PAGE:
Pierro informed the police that the “only reason” someone would purchase the upper receiver is if he were assembling an assault rifle. Pierro elaborated that the fact that [Mr. Holley] made eight additional purchases within the previous two years on Gunbroker.com further supported his conclusion. The Bureau of Alcohol, Tobacco, Firearms, and Explosives (ATF), which was assisting the affiants in their investigation, [1] agreed with Pierro's conclusion. Additionally, ATF Special Agent Jacob Berrick informed the affiants that he was able to access [Mr. Holley's] most recent purchase on Gunbroker.com, a “MGW AR-15 AR15 90 round drum, ” which the affiants averred is a mechanism that holds the ammunition for the firearm, for $125.[2] The affiants averred that the discovery of this transaction supported the conclusion that [Mr. Holley] was purchasing separate firearm parts in order to assemble a complete, functioning firearm.
Moreover, the affiants averred that from their training and experience, they “know ... that typical [firearm] owners do not purchase firearms parts but rather purchase firearms as a whole. Those people that do purchase firearms parts are likely to have a greater interest and expertise in firearms than a typical firearms owner. It is therefore, very likely that [Mr. Holley] has an advanced knowledge and interest in firearms and probably has other firearms in his possession.” The affiants further averred that, from their training and experience, they have found that those who illegally possess firearms commonly store such firearms in their residence.
The search warrant was issued on March 14, 2013, and executed the following day. The police seized numerous firearms and firearm related items from [Mr. Holley's] residence.

State v. Holley, 324 Conn. 344, 348-50 (2016).

         The State of Connecticut (the “State”) charged Mr. Holley through a long-form information with thirty-eight counts of criminal possession of a firearm. Pet'r Supreme Ct. Br. at 9, Resp't App. D, ECF No. 21-5. Mr. Holley moved to suppress the evidence obtained from the search, claiming that the search warrant lacked probable cause. Holley, 324 Conn. at 350. After a full hearing at which both parties presented their arguments, the trial court denied the motion to suppress in a written memorandum of decision. Id. at 350-51; Petition at 18; Mem. of Decision on Mot. to Suppress, Resp't App. D at 122. The court ruled that Mr. Pierro, the citizen informant, provided detailed information about Mr. Holley's identity, criminal history, and firearm purchases, which the police successfully corroborated through further investigation. Mem. of Decision on Mot. to Suppress, Resp't App. D at 132. The court found that this information, combined with the recent purchase of a firearm part, was sufficiently reliable for the judge issuing the warrant to find probable cause. Id.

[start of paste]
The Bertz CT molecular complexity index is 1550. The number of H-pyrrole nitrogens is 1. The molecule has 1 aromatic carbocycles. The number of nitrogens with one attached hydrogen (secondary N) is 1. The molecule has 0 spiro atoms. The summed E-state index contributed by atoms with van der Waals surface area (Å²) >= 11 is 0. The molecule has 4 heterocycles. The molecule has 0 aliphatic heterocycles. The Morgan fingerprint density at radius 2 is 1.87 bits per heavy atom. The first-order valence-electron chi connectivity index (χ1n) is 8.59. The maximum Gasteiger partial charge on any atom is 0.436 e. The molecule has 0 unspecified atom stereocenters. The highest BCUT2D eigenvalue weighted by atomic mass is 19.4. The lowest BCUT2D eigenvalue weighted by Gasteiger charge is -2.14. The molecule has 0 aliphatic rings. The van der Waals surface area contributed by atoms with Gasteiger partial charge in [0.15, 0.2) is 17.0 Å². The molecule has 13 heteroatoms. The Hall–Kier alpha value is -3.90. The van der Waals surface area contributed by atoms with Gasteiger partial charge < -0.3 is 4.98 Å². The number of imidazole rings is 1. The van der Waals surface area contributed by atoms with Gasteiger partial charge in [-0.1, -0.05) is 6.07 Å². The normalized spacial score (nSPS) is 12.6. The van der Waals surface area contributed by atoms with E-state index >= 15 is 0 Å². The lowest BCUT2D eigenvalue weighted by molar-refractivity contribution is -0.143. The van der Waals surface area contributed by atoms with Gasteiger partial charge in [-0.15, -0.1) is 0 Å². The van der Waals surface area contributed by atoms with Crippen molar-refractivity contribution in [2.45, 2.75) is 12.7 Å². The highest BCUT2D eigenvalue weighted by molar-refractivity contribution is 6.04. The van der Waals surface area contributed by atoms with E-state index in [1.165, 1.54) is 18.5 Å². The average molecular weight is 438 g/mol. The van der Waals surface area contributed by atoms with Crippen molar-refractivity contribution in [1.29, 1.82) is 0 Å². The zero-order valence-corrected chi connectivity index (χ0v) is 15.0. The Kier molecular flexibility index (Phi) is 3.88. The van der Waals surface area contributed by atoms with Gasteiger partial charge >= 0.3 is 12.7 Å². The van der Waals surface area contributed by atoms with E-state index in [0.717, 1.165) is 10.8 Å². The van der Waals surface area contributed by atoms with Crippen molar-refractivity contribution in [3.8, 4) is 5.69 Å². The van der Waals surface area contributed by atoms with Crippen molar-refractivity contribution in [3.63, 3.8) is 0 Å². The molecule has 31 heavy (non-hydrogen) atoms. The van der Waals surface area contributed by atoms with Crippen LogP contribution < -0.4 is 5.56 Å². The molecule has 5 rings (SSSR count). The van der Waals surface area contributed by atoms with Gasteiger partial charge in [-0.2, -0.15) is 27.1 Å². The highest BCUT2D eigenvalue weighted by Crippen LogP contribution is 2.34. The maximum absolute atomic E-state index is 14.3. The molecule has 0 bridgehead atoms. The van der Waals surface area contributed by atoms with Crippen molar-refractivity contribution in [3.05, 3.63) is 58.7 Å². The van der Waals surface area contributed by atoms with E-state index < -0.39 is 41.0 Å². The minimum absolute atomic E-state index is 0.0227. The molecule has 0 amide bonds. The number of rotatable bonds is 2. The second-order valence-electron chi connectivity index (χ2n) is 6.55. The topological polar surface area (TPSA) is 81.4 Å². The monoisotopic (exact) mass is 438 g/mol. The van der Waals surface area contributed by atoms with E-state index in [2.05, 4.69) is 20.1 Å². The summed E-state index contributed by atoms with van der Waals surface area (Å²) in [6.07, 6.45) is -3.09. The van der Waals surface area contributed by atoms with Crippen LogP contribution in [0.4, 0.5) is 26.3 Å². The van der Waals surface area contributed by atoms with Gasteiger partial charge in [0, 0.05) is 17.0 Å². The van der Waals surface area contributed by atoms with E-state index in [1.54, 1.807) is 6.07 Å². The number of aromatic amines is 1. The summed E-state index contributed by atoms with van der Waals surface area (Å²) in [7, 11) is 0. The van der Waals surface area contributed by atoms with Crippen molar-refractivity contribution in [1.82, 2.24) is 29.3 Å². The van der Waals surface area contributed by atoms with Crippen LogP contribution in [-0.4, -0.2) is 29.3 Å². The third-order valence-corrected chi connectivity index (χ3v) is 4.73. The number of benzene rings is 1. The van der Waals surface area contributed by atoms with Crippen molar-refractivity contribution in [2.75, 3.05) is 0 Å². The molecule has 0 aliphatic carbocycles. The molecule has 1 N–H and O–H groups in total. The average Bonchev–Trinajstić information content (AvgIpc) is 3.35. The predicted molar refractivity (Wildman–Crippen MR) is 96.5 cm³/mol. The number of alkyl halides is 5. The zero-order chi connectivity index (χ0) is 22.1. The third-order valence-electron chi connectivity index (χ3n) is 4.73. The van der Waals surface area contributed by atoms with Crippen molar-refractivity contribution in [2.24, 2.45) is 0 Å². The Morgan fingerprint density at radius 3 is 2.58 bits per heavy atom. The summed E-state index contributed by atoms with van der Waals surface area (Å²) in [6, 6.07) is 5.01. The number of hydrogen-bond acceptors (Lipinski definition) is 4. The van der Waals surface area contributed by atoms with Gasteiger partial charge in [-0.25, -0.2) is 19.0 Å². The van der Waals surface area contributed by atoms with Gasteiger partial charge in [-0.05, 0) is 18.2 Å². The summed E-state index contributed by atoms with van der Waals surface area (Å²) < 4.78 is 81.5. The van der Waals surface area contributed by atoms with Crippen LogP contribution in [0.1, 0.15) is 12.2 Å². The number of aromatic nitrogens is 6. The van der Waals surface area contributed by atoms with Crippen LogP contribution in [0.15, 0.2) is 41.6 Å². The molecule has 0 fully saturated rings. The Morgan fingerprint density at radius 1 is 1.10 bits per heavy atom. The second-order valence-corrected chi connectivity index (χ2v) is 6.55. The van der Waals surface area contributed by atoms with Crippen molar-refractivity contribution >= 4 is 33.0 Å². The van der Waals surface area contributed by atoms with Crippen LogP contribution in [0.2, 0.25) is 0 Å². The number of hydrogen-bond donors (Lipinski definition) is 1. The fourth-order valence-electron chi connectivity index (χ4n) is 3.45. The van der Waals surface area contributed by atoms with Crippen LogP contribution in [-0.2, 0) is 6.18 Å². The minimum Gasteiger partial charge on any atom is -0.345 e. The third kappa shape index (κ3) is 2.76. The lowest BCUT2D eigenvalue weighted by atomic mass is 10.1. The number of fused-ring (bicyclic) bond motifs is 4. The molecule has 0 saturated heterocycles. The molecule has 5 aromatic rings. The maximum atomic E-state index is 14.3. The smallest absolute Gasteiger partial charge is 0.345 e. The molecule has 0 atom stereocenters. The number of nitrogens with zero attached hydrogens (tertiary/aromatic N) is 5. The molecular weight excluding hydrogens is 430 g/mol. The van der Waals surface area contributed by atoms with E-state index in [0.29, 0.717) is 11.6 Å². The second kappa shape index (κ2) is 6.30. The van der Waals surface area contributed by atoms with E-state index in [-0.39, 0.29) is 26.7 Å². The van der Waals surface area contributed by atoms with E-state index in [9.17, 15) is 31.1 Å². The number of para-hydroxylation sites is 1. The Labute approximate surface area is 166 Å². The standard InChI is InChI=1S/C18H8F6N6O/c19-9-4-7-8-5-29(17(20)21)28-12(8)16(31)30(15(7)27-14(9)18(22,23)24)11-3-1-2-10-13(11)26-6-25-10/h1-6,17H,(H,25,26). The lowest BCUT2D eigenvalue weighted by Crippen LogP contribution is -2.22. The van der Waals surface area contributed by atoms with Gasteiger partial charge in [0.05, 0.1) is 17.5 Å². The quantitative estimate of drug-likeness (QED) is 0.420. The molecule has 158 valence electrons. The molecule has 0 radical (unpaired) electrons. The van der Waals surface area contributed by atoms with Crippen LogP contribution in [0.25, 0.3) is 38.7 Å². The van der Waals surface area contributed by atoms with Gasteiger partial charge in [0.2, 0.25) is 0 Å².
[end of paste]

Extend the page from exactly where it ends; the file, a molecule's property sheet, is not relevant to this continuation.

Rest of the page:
Mr. Holley thereafter entered pleas of nolo contendere to four counts of criminal possession of a firearm conditioned on his right to appeal the trial court's decision on the motion to suppress. Holley, 324 Conn. at 351. Mr. Holley appealed the trial court's decision, and the case was transferred directly to the Connecticut Supreme Court. See Id. at 351 n.7. The Connecticut Supreme Court affirmed the trial court's decision, holding that the search warrant affidavit provided probable cause for the issuing judge to reasonably infer that Mr. Holley intended to assemble a firearm and that the information provided by Mr. Pierro was sufficiently reliable. Id. at 355-61.

         Mr. Holley did not seek habeas corpus relief in state court. He did, however, file a motion in state court to correct what he argued was an illegal sentence. Petition at 4. In support of his motion, he argued that the court that accepted his pleas had imposed multiple punishments for the same offense. Mot. to Correct Illegal Sentence at 8, Resp't App. G, ECF No. 21-8. Specifically, he argued that he received “4 sentences for 1 crime based on essentially the same facts, same offense, same conduct, at the same time, and for a single occurrence.” Id. at 9. On July 28, 2017, the trial court denied the motion, ruling that the charging documents supported four ...